July 9, 2006 |
BACK in 1978, after graduating from high school, about 20 of my friends went off to be college athletes. Some went with full scholarships, some went as walk-ins. Almost all were black. That fall, I visited two of my best friends, who were playing football for a Riverside County junior college. They'd been recruited by a celebrated coach and promised that they would be part of a great team. It was cold the night they played and won.
April 7, 2006 |
A study comparing the graduation rates of black college athletes at Division I colleges who began school in 1984 with those who enrolled in 1998 showed double-digit percentage increases among males and females. According to the study, released Thursday by the University of Central Florida's Institute for Diversity and Ethics in Sport, 52% of all black athletes who began school in 1998 graduated within six years, a 17% increase over the graduation rate of black athletes who enrolled in 1984.
February 19, 2006 |
The critics questioned Shani Davis' sense of patriotism. They questioned his loyalty to the other U.S. speedskaters after he skipped the team pursuit race last week to focus on individual events. Not one to do much talking to reporters, Davis answered his skeptics the best way he knew how. By skating fast. By skating into history. With a resounding victory in the 1,000 meters Saturday night, the 23-year-old from Chicago became the first black to earn individual gold at a Winter Olympics.
May 28, 2005
Bill Plaschke, in your column "College Baseball Clearly Short of Black Players," you bemoan that "the lack of diversity will again be impossible to hide." Answer: Who cares, there's nothing to hide. You've gone from writing about a subject you don't know much about, sports, (remember "UCLA owns this town"?) to a subject you know about even less, liberal social commentary that does not belong in the Sports section. Baseball is one of the last free areas in life where the best players play due to their skill.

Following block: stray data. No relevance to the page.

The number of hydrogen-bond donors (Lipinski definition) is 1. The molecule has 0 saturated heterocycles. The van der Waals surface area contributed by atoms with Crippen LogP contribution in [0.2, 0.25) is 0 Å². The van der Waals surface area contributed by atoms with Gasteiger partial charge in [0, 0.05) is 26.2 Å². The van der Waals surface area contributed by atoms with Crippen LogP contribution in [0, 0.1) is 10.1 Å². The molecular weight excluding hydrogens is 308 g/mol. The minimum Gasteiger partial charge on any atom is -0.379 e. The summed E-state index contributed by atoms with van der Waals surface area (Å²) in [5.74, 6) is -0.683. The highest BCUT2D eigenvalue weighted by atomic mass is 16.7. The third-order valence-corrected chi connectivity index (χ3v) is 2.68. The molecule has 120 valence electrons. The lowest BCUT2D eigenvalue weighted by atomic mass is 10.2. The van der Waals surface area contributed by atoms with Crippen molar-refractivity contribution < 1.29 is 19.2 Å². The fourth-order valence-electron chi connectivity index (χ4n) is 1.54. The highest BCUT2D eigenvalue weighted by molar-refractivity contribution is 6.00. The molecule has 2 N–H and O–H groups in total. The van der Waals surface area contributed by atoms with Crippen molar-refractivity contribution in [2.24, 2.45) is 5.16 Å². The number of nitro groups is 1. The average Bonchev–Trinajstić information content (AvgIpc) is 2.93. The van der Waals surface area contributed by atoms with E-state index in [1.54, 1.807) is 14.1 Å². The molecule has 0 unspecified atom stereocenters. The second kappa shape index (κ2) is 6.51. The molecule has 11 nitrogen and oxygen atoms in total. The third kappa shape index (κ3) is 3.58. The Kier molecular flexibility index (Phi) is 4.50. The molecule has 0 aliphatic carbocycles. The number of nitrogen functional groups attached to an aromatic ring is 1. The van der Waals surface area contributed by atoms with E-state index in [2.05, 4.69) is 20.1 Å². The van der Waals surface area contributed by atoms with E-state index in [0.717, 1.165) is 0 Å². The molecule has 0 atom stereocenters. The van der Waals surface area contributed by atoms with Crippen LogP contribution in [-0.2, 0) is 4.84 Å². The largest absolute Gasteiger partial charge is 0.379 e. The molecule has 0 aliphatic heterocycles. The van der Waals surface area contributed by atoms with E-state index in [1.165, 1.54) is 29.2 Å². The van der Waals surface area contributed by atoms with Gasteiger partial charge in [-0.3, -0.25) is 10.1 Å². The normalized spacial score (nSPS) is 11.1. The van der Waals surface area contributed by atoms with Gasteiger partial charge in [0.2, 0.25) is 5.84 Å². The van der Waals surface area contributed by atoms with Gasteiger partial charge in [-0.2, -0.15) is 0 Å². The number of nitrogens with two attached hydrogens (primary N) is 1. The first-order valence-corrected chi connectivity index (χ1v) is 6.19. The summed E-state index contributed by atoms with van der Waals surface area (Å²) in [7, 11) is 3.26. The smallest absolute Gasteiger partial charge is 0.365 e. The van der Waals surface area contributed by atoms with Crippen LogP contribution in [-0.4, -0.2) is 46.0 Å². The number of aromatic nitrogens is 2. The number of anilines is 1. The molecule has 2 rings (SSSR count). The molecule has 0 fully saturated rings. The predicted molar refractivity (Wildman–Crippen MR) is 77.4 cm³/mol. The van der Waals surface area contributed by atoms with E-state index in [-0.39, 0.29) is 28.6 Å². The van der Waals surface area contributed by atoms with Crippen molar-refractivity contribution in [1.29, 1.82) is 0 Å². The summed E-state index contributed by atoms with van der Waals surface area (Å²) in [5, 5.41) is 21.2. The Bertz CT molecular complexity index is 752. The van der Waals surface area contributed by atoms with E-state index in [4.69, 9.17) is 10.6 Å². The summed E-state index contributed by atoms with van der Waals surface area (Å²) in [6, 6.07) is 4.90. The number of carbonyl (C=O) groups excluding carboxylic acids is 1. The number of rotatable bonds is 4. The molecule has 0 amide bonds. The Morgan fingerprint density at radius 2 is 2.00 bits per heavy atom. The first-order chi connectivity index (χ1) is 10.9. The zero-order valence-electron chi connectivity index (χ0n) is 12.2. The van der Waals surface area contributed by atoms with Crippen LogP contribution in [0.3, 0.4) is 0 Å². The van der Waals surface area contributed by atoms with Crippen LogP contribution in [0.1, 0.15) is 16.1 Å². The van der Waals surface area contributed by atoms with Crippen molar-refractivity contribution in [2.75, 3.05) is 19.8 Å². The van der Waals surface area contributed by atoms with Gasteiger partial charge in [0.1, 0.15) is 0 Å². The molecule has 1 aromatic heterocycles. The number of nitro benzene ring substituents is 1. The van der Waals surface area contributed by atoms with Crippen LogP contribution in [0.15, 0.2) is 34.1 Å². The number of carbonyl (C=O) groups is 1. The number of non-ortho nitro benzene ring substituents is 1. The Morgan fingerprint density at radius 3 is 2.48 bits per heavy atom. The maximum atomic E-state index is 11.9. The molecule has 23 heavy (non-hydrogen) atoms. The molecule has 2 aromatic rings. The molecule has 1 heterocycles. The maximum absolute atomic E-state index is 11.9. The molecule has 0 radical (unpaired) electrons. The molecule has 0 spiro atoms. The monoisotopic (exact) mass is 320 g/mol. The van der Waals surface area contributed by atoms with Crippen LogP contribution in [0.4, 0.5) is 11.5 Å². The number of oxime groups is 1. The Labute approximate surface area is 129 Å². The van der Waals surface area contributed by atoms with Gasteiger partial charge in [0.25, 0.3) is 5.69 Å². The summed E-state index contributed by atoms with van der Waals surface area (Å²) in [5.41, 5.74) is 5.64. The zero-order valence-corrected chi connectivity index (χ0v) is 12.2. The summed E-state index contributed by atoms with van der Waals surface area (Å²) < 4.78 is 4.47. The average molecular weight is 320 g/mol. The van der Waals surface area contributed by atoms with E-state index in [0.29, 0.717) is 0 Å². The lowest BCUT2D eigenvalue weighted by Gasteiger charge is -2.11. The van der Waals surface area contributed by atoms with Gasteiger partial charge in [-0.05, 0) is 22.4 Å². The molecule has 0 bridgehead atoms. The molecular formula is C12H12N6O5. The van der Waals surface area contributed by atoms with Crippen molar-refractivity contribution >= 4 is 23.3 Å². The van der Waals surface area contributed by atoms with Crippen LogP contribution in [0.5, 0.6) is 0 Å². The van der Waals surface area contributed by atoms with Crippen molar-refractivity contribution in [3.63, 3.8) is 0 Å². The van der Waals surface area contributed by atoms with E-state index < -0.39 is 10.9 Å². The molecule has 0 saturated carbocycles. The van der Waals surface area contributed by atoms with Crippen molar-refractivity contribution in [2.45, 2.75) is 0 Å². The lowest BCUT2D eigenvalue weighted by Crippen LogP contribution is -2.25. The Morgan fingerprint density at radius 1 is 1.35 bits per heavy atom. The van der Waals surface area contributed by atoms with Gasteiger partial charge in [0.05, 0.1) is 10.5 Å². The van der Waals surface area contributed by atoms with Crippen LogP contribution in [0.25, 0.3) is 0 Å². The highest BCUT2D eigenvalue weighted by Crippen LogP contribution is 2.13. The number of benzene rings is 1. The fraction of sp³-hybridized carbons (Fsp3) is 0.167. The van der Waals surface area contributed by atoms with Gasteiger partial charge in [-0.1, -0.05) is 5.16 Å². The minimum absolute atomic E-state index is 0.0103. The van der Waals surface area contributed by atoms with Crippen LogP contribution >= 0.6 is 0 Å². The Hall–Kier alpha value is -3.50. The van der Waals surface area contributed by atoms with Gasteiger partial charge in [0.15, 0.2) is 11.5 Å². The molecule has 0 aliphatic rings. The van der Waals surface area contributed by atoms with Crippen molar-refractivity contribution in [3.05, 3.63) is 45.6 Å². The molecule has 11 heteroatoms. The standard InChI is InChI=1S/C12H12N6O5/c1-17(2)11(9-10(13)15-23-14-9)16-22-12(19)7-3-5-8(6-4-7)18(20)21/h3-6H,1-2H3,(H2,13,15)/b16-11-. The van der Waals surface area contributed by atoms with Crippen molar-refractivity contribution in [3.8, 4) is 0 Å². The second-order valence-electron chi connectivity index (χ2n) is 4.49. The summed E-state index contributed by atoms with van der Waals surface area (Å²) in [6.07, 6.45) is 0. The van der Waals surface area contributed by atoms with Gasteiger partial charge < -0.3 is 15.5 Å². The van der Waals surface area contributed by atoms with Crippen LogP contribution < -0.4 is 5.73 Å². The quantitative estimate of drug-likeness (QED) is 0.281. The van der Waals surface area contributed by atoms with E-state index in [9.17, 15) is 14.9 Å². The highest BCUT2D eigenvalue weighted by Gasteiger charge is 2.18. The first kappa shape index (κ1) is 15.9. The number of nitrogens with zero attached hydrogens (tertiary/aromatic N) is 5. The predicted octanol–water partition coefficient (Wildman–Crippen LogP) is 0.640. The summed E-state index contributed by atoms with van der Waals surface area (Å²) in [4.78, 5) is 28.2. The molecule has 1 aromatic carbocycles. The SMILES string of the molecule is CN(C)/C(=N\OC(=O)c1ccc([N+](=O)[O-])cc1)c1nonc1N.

CALIFORNIA | LOCAL
August 10, 2003 |
The pair of Olympic sprinters stood on the victory stand in Mexico City. As the U.S. national anthem played, each bowed his head and raised a black-gloved fist in protest of racial inequality in America. Gold medalist Tommie Smith cradled a boxed olive branch as an emblem of peace. John Carlos, third in the same 200-meter dash, wore love beads with his bronze medal. Their shoeless feet, clad in black socks, represented poverty among African Americans. The year was 1968.
March 30, 2003 |
Before the lunch bell rings each school day, I watch my students. Their eyes dance with excitement. Their bodies lean toward the door like sprinters awaiting the starter's gun. Their feet anxiously tap the floor. Then, at the sound of my voice, they are released from a fate worse than death -- history class. The girls run to various parts of the school, but the boys are off to the basketball courts. I was once one of these boys. As a youth, I loved basketball. I was faithful to my first love.